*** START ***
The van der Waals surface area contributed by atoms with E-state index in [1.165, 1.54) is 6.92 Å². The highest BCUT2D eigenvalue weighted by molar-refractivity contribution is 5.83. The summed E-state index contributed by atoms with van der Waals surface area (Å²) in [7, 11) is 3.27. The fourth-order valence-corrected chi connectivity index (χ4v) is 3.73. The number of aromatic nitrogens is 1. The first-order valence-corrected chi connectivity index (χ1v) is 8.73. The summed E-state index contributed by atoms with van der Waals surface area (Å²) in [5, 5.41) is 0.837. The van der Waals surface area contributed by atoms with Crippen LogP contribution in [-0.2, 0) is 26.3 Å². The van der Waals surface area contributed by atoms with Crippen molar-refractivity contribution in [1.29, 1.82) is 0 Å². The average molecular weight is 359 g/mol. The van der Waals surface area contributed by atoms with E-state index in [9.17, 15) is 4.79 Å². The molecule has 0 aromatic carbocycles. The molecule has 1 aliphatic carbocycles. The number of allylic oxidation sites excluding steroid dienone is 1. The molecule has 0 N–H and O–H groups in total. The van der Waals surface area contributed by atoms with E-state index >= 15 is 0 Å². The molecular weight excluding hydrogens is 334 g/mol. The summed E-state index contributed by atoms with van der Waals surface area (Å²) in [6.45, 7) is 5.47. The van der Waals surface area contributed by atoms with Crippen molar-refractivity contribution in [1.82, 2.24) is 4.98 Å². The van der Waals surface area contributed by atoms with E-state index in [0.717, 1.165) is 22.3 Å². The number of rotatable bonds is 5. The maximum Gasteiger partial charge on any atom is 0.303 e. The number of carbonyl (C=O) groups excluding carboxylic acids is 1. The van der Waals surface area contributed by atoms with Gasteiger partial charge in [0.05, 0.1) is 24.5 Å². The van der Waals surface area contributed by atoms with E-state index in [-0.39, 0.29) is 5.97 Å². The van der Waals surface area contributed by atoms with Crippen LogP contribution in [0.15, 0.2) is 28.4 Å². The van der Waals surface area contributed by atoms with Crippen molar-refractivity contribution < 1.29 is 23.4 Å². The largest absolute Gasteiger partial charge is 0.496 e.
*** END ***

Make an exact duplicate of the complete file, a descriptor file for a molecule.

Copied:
The van der Waals surface area contributed by atoms with E-state index in [1.165, 1.54) is 6.92 Å². The highest BCUT2D eigenvalue weighted by molar-refractivity contribution is 5.83. The summed E-state index contributed by atoms with van der Waals surface area (Å²) in [7, 11) is 3.27. The fourth-order valence-corrected chi connectivity index (χ4v) is 3.73. The number of aromatic nitrogens is 1. The first-order valence-corrected chi connectivity index (χ1v) is 8.73. The summed E-state index contributed by atoms with van der Waals surface area (Å²) in [5, 5.41) is 0.837. The van der Waals surface area contributed by atoms with Crippen LogP contribution in [-0.2, 0) is 26.3 Å². The van der Waals surface area contributed by atoms with Crippen molar-refractivity contribution in [1.29, 1.82) is 0 Å². The average molecular weight is 359 g/mol. The van der Waals surface area contributed by atoms with E-state index in [9.17, 15) is 4.79 Å². The molecule has 0 aromatic carbocycles. The molecule has 1 aliphatic carbocycles. The number of allylic oxidation sites excluding steroid dienone is 1. The molecule has 0 N–H and O–H groups in total. The van der Waals surface area contributed by atoms with E-state index >= 15 is 0 Å². The molecular weight excluding hydrogens is 334 g/mol. The summed E-state index contributed by atoms with van der Waals surface area (Å²) in [6.45, 7) is 5.47. The van der Waals surface area contributed by atoms with Crippen molar-refractivity contribution in [1.82, 2.24) is 4.98 Å². The van der Waals surface area contributed by atoms with E-state index in [0.717, 1.165) is 22.3 Å². The number of rotatable bonds is 5. The maximum Gasteiger partial charge on any atom is 0.303 e. The number of carbonyl (C=O) groups excluding carboxylic acids is 1. The van der Waals surface area contributed by atoms with Gasteiger partial charge in [0.05, 0.1) is 24.5 Å². The van der Waals surface area contributed by atoms with E-state index in [-0.39, 0.29) is 5.97 Å². The van der Waals surface area contributed by atoms with Crippen LogP contribution in [0.15, 0.2) is 28.4 Å². The van der Waals surface area contributed by atoms with Crippen molar-refractivity contribution < 1.29 is 23.4 Å². The largest absolute Gasteiger partial charge is 0.496 e.